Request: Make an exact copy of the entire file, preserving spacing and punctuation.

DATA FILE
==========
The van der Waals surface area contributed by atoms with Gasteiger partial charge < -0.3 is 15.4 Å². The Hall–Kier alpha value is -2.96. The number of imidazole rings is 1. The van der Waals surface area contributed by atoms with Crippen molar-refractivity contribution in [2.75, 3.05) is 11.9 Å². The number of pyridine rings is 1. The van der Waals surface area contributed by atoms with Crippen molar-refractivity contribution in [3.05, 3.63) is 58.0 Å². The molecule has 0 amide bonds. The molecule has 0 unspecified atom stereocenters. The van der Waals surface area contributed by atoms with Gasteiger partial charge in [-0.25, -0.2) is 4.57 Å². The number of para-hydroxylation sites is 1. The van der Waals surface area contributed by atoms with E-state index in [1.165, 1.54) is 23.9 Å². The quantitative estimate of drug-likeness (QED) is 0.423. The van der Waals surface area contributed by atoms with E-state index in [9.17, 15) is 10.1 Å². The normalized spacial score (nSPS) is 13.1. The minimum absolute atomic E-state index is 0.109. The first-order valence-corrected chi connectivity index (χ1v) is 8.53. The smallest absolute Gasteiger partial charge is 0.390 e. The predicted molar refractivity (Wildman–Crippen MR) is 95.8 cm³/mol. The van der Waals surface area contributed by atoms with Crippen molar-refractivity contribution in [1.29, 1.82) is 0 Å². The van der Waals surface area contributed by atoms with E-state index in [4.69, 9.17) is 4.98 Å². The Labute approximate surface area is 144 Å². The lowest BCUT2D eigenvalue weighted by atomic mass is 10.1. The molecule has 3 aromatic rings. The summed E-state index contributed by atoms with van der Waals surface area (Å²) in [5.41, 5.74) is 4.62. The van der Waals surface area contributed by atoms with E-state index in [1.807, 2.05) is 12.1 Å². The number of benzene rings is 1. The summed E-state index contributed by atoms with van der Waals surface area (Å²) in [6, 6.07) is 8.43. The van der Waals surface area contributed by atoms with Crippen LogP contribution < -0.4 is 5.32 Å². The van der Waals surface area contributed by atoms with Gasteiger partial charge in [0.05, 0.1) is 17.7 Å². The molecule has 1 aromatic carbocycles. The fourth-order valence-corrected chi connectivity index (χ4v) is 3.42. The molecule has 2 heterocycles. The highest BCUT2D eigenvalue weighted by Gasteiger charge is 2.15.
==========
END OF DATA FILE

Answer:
The van der Waals surface area contributed by atoms with Gasteiger partial charge < -0.3 is 15.4 Å². The Hall–Kier alpha value is -2.96. The number of imidazole rings is 1. The van der Waals surface area contributed by atoms with Crippen molar-refractivity contribution in [2.75, 3.05) is 11.9 Å². The number of pyridine rings is 1. The van der Waals surface area contributed by atoms with Crippen molar-refractivity contribution in [3.05, 3.63) is 58.0 Å². The molecule has 0 amide bonds. The molecule has 0 unspecified atom stereocenters. The van der Waals surface area contributed by atoms with Gasteiger partial charge in [-0.25, -0.2) is 4.57 Å². The number of para-hydroxylation sites is 1. The van der Waals surface area contributed by atoms with E-state index in [1.165, 1.54) is 23.9 Å². The quantitative estimate of drug-likeness (QED) is 0.423. The van der Waals surface area contributed by atoms with E-state index in [9.17, 15) is 10.1 Å². The normalized spacial score (nSPS) is 13.1. The minimum absolute atomic E-state index is 0.109. The first-order valence-corrected chi connectivity index (χ1v) is 8.53. The smallest absolute Gasteiger partial charge is 0.390 e. The predicted molar refractivity (Wildman–Crippen MR) is 95.8 cm³/mol. The van der Waals surface area contributed by atoms with Crippen molar-refractivity contribution in [1.29, 1.82) is 0 Å². The van der Waals surface area contributed by atoms with E-state index in [4.69, 9.17) is 4.98 Å². The Labute approximate surface area is 144 Å². The lowest BCUT2D eigenvalue weighted by atomic mass is 10.1. The molecule has 3 aromatic rings. The summed E-state index contributed by atoms with van der Waals surface area (Å²) in [5.41, 5.74) is 4.62. The van der Waals surface area contributed by atoms with E-state index in [1.807, 2.05) is 12.1 Å². The number of benzene rings is 1. The summed E-state index contributed by atoms with van der Waals surface area (Å²) in [6, 6.07) is 8.43. The van der Waals surface area contributed by atoms with Crippen LogP contribution < -0.4 is 5.32 Å². The van der Waals surface area contributed by atoms with Gasteiger partial charge in [0.05, 0.1) is 17.7 Å². The molecule has 1 aromatic carbocycles. The fourth-order valence-corrected chi connectivity index (χ4v) is 3.42. The molecule has 2 heterocycles. The highest BCUT2D eigenvalue weighted by Gasteiger charge is 2.15.